These are often new formations, coined specially for the occasion. Less common perhaps is the commandeering of an existing word or phrase to become the flag-bearer for a response to a key event. However, that seems to have changed with the Harvey Weinstein story.

American actress Alyssa Milano encouraged people who had been sexually abused to reply to her tweet with the phrase Me Too:

Very soon afterwards, the hashtag #MeToo was picked up across social media as thousands of people shared their own experiences. #MeToo quickly became a way for people to feel empowered to speak up, and if anything good can come of the scandal which has engulfed Hollywood this week, then it may be that a new term has emerged which people can use as a way of fighting back from those who have mistreated them.

Linguistically, it is also interesting to think about whether this is a short-term use of the term or whether it will become the de facto phrase for people when discussing these issues in the future. It is after all a pretty common turn of phrase, used by many people on a regular basis. This won’t change that, but it may well add an extra nuance of meaning now when people do use it, and may make them stop and think in the future.

When I looked up Me Too on Google this morning, the top link was Meghan Trainor’s video of her song Me Too from last year. Thankfully this didn’t deal with the issues raised by the Weinstein scandal, but was still a song of female empowerment. It has now been replaced at the head of Google’s results by the new developments.

People in product development and marketing also often talk about Me Too products, which are basically copycat products designed to try and replicate the success of commercial rivals, or created so that people don’t feel they have missed out on something. In that sense, a Me Too product is simply about wanting to be part of something and doing whatever it takes to catch up. In the case of the #MeToo hashtag, nobody who is using it has willingly become part of something. It will be interesting to see if this term declines in the marketing world as a result of this new usage.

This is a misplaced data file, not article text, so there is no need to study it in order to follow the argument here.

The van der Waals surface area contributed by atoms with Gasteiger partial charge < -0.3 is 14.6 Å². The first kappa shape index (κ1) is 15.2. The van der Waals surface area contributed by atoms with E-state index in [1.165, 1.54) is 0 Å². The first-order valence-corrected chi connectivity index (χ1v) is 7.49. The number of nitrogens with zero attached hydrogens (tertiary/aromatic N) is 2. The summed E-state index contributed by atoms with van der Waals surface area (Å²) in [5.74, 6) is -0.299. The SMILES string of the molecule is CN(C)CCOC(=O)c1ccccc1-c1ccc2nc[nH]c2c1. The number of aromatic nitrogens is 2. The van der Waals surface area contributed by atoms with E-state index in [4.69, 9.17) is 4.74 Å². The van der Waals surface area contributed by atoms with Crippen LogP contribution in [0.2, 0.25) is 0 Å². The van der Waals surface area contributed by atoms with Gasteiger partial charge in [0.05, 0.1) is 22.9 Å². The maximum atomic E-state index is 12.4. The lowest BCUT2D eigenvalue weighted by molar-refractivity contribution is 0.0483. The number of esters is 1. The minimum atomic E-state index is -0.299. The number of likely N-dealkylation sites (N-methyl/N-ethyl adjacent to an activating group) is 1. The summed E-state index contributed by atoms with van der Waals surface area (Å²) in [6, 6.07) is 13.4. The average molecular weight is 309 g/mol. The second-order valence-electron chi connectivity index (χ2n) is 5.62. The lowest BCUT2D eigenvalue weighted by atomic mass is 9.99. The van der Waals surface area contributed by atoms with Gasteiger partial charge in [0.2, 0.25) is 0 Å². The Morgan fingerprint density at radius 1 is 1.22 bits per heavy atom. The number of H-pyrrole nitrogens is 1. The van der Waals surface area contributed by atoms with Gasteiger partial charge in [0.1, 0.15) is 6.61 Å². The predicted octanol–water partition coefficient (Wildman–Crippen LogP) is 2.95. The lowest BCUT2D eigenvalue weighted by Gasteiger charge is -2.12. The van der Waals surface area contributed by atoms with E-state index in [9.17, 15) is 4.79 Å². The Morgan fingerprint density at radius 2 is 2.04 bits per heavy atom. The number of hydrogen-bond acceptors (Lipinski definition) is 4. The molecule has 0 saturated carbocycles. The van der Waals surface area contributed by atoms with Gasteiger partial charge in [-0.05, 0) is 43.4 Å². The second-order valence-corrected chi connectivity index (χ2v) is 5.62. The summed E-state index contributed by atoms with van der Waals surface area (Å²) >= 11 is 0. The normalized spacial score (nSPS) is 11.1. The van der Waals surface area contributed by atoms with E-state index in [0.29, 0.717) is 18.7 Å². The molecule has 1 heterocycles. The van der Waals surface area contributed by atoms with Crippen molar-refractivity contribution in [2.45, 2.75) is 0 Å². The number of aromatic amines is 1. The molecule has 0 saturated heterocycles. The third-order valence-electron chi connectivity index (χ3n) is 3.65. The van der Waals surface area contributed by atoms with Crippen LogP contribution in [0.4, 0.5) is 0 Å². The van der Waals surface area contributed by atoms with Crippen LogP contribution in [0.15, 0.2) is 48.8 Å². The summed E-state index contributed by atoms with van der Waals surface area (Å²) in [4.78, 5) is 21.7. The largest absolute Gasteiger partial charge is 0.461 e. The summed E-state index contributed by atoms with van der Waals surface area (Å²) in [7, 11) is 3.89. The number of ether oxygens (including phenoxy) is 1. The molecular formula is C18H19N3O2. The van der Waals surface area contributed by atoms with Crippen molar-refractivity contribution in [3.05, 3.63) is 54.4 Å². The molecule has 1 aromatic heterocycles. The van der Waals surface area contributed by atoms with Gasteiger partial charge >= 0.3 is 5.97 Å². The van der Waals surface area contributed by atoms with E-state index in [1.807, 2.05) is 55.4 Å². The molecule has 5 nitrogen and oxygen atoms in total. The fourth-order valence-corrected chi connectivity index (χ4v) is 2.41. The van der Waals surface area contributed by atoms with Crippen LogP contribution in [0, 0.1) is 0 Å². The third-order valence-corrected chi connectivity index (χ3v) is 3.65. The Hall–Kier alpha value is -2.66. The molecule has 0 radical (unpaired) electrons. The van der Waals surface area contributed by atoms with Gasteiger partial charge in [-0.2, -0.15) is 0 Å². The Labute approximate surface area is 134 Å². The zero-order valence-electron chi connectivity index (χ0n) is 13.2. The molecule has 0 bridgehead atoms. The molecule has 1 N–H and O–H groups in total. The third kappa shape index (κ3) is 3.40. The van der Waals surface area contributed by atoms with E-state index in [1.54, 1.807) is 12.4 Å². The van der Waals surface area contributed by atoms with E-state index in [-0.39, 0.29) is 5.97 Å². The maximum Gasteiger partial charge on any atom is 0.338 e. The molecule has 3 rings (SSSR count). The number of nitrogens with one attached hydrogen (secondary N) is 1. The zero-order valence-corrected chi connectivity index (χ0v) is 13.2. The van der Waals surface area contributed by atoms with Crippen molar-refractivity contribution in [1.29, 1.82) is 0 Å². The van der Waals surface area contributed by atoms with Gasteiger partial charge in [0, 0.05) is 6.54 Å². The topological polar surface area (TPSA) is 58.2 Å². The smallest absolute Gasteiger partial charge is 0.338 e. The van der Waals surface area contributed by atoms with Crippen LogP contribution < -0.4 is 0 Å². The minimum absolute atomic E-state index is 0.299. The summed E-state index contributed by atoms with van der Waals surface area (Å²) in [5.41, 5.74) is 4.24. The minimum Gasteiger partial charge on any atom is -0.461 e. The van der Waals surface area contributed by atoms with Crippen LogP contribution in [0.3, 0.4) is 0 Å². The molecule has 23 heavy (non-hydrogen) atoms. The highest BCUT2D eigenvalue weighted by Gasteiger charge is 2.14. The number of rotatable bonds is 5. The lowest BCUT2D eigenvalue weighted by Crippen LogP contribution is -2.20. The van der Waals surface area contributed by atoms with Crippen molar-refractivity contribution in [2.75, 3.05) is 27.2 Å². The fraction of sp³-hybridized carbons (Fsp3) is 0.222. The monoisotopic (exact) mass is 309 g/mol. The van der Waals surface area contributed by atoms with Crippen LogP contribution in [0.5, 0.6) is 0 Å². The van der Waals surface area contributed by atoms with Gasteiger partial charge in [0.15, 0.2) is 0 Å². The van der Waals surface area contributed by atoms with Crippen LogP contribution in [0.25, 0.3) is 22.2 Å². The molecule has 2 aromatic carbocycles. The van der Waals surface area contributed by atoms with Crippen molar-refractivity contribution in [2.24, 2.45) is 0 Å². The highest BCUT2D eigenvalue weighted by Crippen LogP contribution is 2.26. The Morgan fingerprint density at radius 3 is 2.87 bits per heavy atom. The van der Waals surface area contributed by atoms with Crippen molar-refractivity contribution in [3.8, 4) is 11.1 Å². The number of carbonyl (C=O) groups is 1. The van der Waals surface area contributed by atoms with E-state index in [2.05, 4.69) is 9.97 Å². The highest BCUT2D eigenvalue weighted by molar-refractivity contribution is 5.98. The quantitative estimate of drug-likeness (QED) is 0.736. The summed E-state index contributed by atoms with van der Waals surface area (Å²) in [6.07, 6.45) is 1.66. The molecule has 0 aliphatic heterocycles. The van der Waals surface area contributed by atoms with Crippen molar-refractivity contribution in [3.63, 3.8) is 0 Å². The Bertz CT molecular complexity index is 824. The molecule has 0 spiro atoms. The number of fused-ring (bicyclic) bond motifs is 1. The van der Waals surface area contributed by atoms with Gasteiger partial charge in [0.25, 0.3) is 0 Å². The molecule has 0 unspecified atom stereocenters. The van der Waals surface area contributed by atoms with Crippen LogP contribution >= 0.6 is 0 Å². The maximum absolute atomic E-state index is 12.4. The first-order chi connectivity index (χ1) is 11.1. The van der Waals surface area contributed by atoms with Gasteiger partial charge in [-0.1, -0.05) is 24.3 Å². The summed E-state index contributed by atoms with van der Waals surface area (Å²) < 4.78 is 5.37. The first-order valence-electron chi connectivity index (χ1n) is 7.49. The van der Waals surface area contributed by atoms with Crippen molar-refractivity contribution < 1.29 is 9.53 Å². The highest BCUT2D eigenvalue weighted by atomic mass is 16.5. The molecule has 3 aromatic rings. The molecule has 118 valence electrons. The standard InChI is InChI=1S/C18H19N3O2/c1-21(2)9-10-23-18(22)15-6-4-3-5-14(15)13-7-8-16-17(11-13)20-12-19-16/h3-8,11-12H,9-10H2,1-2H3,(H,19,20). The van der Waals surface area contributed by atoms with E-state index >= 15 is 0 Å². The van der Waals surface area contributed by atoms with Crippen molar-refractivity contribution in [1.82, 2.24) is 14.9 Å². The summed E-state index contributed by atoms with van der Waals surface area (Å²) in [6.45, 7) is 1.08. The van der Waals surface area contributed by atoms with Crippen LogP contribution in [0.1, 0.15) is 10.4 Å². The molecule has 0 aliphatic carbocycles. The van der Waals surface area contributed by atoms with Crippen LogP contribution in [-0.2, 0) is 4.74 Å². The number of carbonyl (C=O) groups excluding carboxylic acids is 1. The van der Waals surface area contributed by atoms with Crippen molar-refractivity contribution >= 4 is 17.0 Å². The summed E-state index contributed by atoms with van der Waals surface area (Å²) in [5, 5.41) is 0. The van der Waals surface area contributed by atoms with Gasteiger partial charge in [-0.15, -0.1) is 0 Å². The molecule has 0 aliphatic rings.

The Weinstein story has been a harrowing and disturbing one for all those involved. However, if this term can become a way of allowing people to fight back from terrible experiences, then perhaps there can be a better future for those have been abused in the past.

The true meaning of Covfefe

There has been a mass outbreak of new word fever this week after Donald Trump somehow contrived to tweet a word which nobody had ever heard of.

‘Despite the constant negative press covefefe’ he trumpeted, kicking off a social media firestorm as people fell over each other to define the word, use it in a range of hilarious images or generally just throw it into random sentences for comic effect. Even the President himself joined in the fun, with a follow-up tweet building on his earlier apparent error:

How we all laughed and enjoyed the joke – why, even the president was joining in, poking fun at himself, making himself part of a worldwide conversation in which he was in some ways the hero. Good old Donald Trump. Almost symblomatic of the man himself, you might say.

Of course, two days later, Mr Trump pulled the United States out of the global climate accord, risking huge danger to the planet both now and in the future. He was roundly condemned, villified, but at the same time, the covfefe momentum had not slowed.

So, conspiratorially, what if it was no accident? What if it was a deliberately insane tweet?

Therefore I present to you the true definition of Covfefe – a distraction created to make someone seem more human and appealing, thereby attempting to deflect some of the criticism likely to come their way after they do something particularly appalling and devastating.

In which respect, Mr Trump’s covfefe worked rather well.

The dangers of Close Passing

I’m not a cyclist, an irony given that I live in Oxford, but that does mean that I circumnavigate cyclists on a regular basis, and therefore do my level best to leave them in the condition in which I found them.

Until last week, I didn’t know that was a thing. I assumed that giving cyclists some space as you go past them was just normal. But it turns out that I was wrong. Welcome to ‘close passing’.

A safe distance
A safe distance

It’s a term to be welcomed. West Midlands police put the phrase into the news last week by announcing that its force would target drivers who ‘close pass’ cyclists, which means passing less than a metre and half from where they are pedalling. The force’s use of inverted commas around ‘close pass’ suggested that the term was not one in current usage, and a quick scoot around the internet backs that up. This is a behaviour previously without a word to describe it.